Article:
Comicon’s 7 Best Comic Artists Of 2018

by Hannah Means Shannon

Welcome to Comicon.com’s Best of the Year Awards, gathering the best comics and comics talent of 2018. This year we will be awarding in the following categories: Best Original Graphic Novels, Best Comic Series, Best Single Comic Issues, Best Writers, Best Artists, Best Cover Artists, Best Colorists, Best Letterers, Best Digital/Webcomics, Most Progressive Comics, and lastly, Comicon’s People of The Year: 2018.

Contributors to Comicon’s Best of the Year Awards 2018 include: Brendan Allen, Gary Catig, James Ferguson, Oliver MacNamee, Noah Sharma, Rachel Bellwoar, Tito James, Omar Spahi, Tony Thornley, Josh Davison, Richard Bruton, and Hannah Means-Shannon.

The following are Comicon’s 7 Best Comic Artists* of 2018. [*Pencillers, inkers, and line artists are included in this category]

 

 

7. Sanford Greene for Bitter Root (Image Comics)

The two current series illustrated by Sanford Greene exhibit his versatility as an artist. In the Ringo Award winning modern fantasy, 1000, he develops a world that aesthetically, is highly influenced by anime and manga. His character designs, facial expressions and choreographed fight scenes could easily be found in Dragon Ball Z if it had dragons and vampires. For the supernatural period piece, Bitter Root, Greene embraces a more classic Americana style that captures the essence of the Harlem Renaissance. The architecture, backgrounds and fashion transports the reader back to the 1920’s. Once again, a stand out is his character designs, particularly his interpretations of paranormal monsters. An added bonus is the attention to detail with all the technology and weapons that look futuristic for the time but not out of place. Regardless of genre, Greene has a unique, eye-catching style that makes him stand out among his contemporaries.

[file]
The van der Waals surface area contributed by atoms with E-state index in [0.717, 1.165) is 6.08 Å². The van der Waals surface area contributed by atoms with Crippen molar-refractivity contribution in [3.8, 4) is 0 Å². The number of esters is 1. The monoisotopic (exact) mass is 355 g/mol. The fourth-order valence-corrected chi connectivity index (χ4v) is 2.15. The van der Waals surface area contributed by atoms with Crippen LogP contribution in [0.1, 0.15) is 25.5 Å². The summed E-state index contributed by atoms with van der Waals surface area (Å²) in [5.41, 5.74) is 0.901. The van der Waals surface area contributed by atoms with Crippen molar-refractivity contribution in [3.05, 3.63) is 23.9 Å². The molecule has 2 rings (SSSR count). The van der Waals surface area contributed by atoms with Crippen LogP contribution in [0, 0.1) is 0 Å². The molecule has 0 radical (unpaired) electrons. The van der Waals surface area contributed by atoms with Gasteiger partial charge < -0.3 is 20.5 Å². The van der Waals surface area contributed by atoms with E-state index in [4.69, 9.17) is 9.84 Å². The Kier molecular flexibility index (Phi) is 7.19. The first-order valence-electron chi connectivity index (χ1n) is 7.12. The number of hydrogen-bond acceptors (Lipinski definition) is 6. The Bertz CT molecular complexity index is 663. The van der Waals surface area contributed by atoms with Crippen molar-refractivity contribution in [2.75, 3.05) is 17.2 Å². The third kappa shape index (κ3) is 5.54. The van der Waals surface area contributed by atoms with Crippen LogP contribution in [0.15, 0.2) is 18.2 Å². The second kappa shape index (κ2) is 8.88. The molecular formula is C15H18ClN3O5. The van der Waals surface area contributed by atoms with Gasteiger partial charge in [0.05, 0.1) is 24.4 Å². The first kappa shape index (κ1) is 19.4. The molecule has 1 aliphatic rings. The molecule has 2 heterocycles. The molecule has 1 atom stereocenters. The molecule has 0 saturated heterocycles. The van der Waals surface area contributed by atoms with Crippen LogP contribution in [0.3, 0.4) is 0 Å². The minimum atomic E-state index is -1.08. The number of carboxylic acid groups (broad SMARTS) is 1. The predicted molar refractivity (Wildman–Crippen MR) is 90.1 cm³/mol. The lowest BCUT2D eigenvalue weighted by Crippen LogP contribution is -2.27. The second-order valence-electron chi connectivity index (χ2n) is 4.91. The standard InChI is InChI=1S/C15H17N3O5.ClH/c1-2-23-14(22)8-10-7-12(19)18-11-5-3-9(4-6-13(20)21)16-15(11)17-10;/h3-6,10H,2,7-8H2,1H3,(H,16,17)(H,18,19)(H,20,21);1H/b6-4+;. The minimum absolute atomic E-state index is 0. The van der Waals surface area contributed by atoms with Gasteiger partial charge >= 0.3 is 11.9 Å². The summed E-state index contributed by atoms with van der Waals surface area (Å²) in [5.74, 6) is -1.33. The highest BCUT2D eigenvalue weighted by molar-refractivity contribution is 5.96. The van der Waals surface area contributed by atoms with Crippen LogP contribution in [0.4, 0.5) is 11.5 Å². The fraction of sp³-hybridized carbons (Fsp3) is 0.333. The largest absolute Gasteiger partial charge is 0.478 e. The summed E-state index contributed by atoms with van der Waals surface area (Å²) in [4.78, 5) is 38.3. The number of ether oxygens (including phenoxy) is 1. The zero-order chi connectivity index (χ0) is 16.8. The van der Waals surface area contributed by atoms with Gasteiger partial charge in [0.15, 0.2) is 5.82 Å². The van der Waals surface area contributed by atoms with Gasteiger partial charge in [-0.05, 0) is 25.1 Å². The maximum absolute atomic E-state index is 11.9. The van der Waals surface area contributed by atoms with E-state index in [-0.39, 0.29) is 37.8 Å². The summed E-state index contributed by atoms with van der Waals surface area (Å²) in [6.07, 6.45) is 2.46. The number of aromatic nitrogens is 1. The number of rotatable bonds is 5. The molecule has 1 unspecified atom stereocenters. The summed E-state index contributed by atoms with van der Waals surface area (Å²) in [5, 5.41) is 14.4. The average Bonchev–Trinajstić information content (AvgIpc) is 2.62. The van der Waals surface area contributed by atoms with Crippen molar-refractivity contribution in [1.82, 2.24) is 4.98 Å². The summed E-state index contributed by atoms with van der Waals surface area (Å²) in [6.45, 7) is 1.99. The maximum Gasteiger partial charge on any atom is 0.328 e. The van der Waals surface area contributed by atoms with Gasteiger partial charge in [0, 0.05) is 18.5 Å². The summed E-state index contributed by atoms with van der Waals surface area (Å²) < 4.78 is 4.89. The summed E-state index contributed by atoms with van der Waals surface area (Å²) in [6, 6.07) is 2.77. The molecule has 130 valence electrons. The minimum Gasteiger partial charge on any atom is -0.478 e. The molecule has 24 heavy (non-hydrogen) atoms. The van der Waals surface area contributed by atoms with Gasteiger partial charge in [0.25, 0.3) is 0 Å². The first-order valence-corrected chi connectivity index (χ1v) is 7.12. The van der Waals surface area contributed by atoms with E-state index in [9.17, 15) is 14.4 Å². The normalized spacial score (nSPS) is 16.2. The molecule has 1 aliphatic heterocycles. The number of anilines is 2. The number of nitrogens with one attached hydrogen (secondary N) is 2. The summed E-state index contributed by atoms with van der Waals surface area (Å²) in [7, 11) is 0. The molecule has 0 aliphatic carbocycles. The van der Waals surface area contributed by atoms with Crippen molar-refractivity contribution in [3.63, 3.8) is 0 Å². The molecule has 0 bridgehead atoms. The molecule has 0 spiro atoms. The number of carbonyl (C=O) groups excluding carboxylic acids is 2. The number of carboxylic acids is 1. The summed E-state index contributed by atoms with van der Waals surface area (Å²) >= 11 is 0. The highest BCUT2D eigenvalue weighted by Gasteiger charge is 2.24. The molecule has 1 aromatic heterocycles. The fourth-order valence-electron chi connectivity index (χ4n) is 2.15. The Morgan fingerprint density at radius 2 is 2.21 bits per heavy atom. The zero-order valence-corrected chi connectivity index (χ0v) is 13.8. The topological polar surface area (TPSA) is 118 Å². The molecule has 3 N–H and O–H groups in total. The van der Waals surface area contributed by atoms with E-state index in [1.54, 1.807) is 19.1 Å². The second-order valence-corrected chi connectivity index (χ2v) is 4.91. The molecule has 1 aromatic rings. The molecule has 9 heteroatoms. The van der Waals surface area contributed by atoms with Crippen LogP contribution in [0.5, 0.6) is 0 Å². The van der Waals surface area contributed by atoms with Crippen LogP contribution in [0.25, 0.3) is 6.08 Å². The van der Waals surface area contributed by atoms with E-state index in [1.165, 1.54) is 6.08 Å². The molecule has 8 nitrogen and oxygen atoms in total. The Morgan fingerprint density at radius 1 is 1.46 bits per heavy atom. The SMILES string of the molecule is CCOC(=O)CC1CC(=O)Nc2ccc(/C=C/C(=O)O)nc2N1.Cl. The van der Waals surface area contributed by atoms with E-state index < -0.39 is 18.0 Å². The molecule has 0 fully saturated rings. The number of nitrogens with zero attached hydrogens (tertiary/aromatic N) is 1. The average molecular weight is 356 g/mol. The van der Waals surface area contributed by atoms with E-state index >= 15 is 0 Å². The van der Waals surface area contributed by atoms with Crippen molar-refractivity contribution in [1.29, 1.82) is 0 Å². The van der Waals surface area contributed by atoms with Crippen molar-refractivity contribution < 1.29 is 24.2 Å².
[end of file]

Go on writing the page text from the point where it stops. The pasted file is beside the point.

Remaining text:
6. Geoff Darrow for Shaolin Cowboy: Start Trek (Dark Horse Comics)

Geoff Darrow’s line art has such amazing detail and kineticism that it’s no surprise his work on Hard Boiled served as the principle inspiration for The Matrix. Darrow’s creator-owned work on Shaolin Cowboy: Start Trek is a treat for fans of intricate and well-paced fight choreography in a book that collects previously out of print stories with updated links between them. Darrow’s political caricatures make readers laugh at our real-life supervillains. While Darrow recently left the U.S. and moved to France, we were lucky to have been graced with such a draftsman and I hope it’s not the last we see of him.

5. Riley Rossmo for Deathbed (DC – Vertigo Comics)

Antonio Luna doesn’t just aspire to be larger than life. He’s a living, breathing action hero, so it’s not an exaggeration to say that Riley Rossmo, and his ability to create worlds that can contain such a larger than life protagonist, is a crucial reason why Deathbed works and stays credible. More than that, Rossmo ensures Luna lives up to his hype and that’s not an easy thing to do. When Valentine, his ghostwriter, first shows up at his house she’s escorted down a hallway lined with pictures of Luna that would be more at home in pulp novels than fancy frames, but they’re all true, and Rossmo makes sure you believe that. Deathbed is also a series that really values the individual issue. Each one introduces you to a new world and it doesn’t get better than issues three and four, when you’re presented with the Church of Luna and the Underwater Pleasure Gardens of Womba. Through all of this, a character like Valentine could get lost but there’s never any favoritism on the part of the artist. Deathbed only lasted six issues, but its legacy will live on forever.